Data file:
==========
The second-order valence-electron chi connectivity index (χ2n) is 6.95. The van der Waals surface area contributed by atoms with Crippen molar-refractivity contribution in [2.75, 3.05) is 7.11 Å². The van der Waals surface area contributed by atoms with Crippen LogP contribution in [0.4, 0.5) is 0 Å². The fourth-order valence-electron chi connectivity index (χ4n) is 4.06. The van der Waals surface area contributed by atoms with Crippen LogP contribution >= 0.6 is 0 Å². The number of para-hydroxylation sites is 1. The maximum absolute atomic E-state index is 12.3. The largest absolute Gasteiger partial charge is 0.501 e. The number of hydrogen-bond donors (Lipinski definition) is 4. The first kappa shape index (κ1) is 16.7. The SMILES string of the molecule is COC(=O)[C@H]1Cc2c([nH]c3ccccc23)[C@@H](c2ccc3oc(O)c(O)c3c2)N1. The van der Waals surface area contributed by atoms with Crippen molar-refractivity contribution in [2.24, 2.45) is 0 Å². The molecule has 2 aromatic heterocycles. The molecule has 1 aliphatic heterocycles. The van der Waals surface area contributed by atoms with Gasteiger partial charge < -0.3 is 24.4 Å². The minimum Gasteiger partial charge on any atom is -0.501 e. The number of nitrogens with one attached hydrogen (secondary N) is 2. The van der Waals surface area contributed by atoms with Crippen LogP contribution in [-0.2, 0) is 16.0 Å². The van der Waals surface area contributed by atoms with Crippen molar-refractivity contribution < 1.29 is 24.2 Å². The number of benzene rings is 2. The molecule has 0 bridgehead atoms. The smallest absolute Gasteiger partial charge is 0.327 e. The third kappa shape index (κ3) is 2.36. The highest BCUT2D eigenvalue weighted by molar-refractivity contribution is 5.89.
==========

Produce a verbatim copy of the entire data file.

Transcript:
The second-order valence-electron chi connectivity index (χ2n) is 6.95. The van der Waals surface area contributed by atoms with Crippen molar-refractivity contribution in [2.75, 3.05) is 7.11 Å². The van der Waals surface area contributed by atoms with Crippen LogP contribution in [0.4, 0.5) is 0 Å². The fourth-order valence-electron chi connectivity index (χ4n) is 4.06. The van der Waals surface area contributed by atoms with Crippen LogP contribution >= 0.6 is 0 Å². The number of para-hydroxylation sites is 1. The maximum absolute atomic E-state index is 12.3. The largest absolute Gasteiger partial charge is 0.501 e. The number of hydrogen-bond donors (Lipinski definition) is 4. The first kappa shape index (κ1) is 16.7. The SMILES string of the molecule is COC(=O)[C@H]1Cc2c([nH]c3ccccc23)[C@@H](c2ccc3oc(O)c(O)c3c2)N1. The van der Waals surface area contributed by atoms with Crippen molar-refractivity contribution in [2.24, 2.45) is 0 Å². The molecule has 2 aromatic heterocycles. The molecule has 1 aliphatic heterocycles. The van der Waals surface area contributed by atoms with Gasteiger partial charge < -0.3 is 24.4 Å². The minimum Gasteiger partial charge on any atom is -0.501 e. The number of nitrogens with one attached hydrogen (secondary N) is 2. The van der Waals surface area contributed by atoms with Crippen LogP contribution in [-0.2, 0) is 16.0 Å². The van der Waals surface area contributed by atoms with Crippen molar-refractivity contribution < 1.29 is 24.2 Å². The number of benzene rings is 2. The molecule has 0 bridgehead atoms. The smallest absolute Gasteiger partial charge is 0.327 e. The third kappa shape index (κ3) is 2.36. The highest BCUT2D eigenvalue weighted by molar-refractivity contribution is 5.89.